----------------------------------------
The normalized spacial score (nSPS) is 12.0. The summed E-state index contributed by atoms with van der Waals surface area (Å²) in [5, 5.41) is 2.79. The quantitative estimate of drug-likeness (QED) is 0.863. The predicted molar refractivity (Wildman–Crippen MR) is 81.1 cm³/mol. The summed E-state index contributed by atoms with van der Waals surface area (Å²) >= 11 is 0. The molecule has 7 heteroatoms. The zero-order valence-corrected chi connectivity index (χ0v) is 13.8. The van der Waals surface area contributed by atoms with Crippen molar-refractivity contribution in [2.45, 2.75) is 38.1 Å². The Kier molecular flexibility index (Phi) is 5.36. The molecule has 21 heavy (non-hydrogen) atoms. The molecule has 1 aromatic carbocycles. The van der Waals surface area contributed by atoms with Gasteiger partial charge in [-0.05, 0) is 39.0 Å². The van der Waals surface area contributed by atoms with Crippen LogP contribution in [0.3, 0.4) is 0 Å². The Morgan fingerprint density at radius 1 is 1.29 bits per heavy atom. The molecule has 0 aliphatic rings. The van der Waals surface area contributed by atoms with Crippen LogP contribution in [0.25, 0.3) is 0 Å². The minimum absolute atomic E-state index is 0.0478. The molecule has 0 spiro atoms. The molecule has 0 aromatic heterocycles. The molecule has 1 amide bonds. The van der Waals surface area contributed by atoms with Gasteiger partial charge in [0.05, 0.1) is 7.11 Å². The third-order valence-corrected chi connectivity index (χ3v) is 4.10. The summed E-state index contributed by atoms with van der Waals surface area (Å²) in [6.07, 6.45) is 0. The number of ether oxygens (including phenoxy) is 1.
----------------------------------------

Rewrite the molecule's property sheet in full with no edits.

The normalized spacial score (nSPS) is 12.0. The summed E-state index contributed by atoms with van der Waals surface area (Å²) in [5, 5.41) is 2.79. The quantitative estimate of drug-likeness (QED) is 0.863. The predicted molar refractivity (Wildman–Crippen MR) is 81.1 cm³/mol. The summed E-state index contributed by atoms with van der Waals surface area (Å²) >= 11 is 0. The molecule has 7 heteroatoms. The zero-order valence-corrected chi connectivity index (χ0v) is 13.8. The van der Waals surface area contributed by atoms with Crippen molar-refractivity contribution in [2.45, 2.75) is 38.1 Å². The Kier molecular flexibility index (Phi) is 5.36. The molecule has 21 heavy (non-hydrogen) atoms. The molecule has 1 aromatic carbocycles. The van der Waals surface area contributed by atoms with Gasteiger partial charge in [-0.05, 0) is 39.0 Å². The van der Waals surface area contributed by atoms with Crippen LogP contribution in [0.3, 0.4) is 0 Å². The Morgan fingerprint density at radius 1 is 1.29 bits per heavy atom. The molecule has 0 aliphatic rings. The van der Waals surface area contributed by atoms with Crippen LogP contribution in [0.25, 0.3) is 0 Å². The minimum absolute atomic E-state index is 0.0478. The molecule has 0 spiro atoms. The molecule has 0 aromatic heterocycles. The molecule has 1 amide bonds. The van der Waals surface area contributed by atoms with Gasteiger partial charge in [0.05, 0.1) is 7.11 Å². The third-order valence-corrected chi connectivity index (χ3v) is 4.10. The summed E-state index contributed by atoms with van der Waals surface area (Å²) in [6.07, 6.45) is 0. The number of ether oxygens (including phenoxy) is 1.